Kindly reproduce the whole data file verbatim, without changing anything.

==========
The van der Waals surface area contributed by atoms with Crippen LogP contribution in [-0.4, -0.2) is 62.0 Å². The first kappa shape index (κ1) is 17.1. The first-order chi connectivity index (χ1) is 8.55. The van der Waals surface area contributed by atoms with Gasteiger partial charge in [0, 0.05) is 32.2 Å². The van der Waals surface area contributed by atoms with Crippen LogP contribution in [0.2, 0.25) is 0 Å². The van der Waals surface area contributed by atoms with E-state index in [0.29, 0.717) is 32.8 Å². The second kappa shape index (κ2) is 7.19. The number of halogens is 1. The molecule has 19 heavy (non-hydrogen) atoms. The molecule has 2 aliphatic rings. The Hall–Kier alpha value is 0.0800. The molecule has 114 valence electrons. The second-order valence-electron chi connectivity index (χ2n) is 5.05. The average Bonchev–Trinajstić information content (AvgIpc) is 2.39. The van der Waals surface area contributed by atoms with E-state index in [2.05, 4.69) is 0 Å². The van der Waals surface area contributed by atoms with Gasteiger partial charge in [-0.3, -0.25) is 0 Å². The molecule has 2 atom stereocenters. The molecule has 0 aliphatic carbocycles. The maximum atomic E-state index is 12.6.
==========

The van der Waals surface area contributed by atoms with Crippen LogP contribution in [-0.4, -0.2) is 62.0 Å². The first kappa shape index (κ1) is 17.1. The first-order chi connectivity index (χ1) is 8.55. The van der Waals surface area contributed by atoms with Gasteiger partial charge in [0, 0.05) is 32.2 Å². The van der Waals surface area contributed by atoms with Crippen LogP contribution in [0.2, 0.25) is 0 Å². The van der Waals surface area contributed by atoms with E-state index in [0.29, 0.717) is 32.8 Å². The second kappa shape index (κ2) is 7.19. The number of halogens is 1. The molecule has 19 heavy (non-hydrogen) atoms. The molecule has 2 aliphatic rings. The Hall–Kier alpha value is 0.0800. The molecule has 114 valence electrons. The second-order valence-electron chi connectivity index (χ2n) is 5.05. The average Bonchev–Trinajstić information content (AvgIpc) is 2.39. The van der Waals surface area contributed by atoms with E-state index in [2.05, 4.69) is 0 Å². The van der Waals surface area contributed by atoms with Gasteiger partial charge in [-0.3, -0.25) is 0 Å². The molecule has 2 atom stereocenters. The molecule has 0 aliphatic carbocycles. The maximum atomic E-state index is 12.6.